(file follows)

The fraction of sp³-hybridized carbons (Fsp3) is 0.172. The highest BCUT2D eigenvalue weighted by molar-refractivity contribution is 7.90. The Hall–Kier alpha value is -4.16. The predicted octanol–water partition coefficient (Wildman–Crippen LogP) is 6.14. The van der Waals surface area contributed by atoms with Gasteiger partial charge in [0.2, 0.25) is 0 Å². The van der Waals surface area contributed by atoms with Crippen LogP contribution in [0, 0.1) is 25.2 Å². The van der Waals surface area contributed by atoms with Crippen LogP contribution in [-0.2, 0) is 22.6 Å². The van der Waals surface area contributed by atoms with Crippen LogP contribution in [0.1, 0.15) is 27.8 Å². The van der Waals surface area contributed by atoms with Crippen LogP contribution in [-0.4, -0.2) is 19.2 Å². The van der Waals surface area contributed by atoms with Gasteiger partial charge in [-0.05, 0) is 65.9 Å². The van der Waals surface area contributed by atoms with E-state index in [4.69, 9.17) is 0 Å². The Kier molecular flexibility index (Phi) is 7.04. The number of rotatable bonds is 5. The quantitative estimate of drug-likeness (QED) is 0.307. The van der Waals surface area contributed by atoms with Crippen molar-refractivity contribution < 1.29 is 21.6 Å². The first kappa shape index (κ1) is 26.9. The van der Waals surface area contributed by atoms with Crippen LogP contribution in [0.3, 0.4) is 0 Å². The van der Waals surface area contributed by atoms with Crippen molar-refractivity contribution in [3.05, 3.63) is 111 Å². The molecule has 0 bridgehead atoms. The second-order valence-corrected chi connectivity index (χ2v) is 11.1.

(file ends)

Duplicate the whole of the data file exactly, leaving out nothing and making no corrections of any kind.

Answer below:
The fraction of sp³-hybridized carbons (Fsp3) is 0.172. The highest BCUT2D eigenvalue weighted by molar-refractivity contribution is 7.90. The Hall–Kier alpha value is -4.16. The predicted octanol–water partition coefficient (Wildman–Crippen LogP) is 6.14. The van der Waals surface area contributed by atoms with Gasteiger partial charge in [0.2, 0.25) is 0 Å². The van der Waals surface area contributed by atoms with Crippen LogP contribution in [0, 0.1) is 25.2 Å². The van der Waals surface area contributed by atoms with Crippen LogP contribution in [-0.2, 0) is 22.6 Å². The van der Waals surface area contributed by atoms with Crippen LogP contribution in [0.1, 0.15) is 27.8 Å². The van der Waals surface area contributed by atoms with Crippen LogP contribution in [-0.4, -0.2) is 19.2 Å². The van der Waals surface area contributed by atoms with Gasteiger partial charge in [-0.05, 0) is 65.9 Å². The van der Waals surface area contributed by atoms with E-state index in [4.69, 9.17) is 0 Å². The Kier molecular flexibility index (Phi) is 7.04. The number of rotatable bonds is 5. The quantitative estimate of drug-likeness (QED) is 0.307. The van der Waals surface area contributed by atoms with Crippen molar-refractivity contribution < 1.29 is 21.6 Å². The first kappa shape index (κ1) is 26.9. The van der Waals surface area contributed by atoms with Crippen LogP contribution in [0.3, 0.4) is 0 Å². The van der Waals surface area contributed by atoms with Crippen molar-refractivity contribution in [3.05, 3.63) is 111 Å². The molecule has 0 bridgehead atoms. The second-order valence-corrected chi connectivity index (χ2v) is 11.1.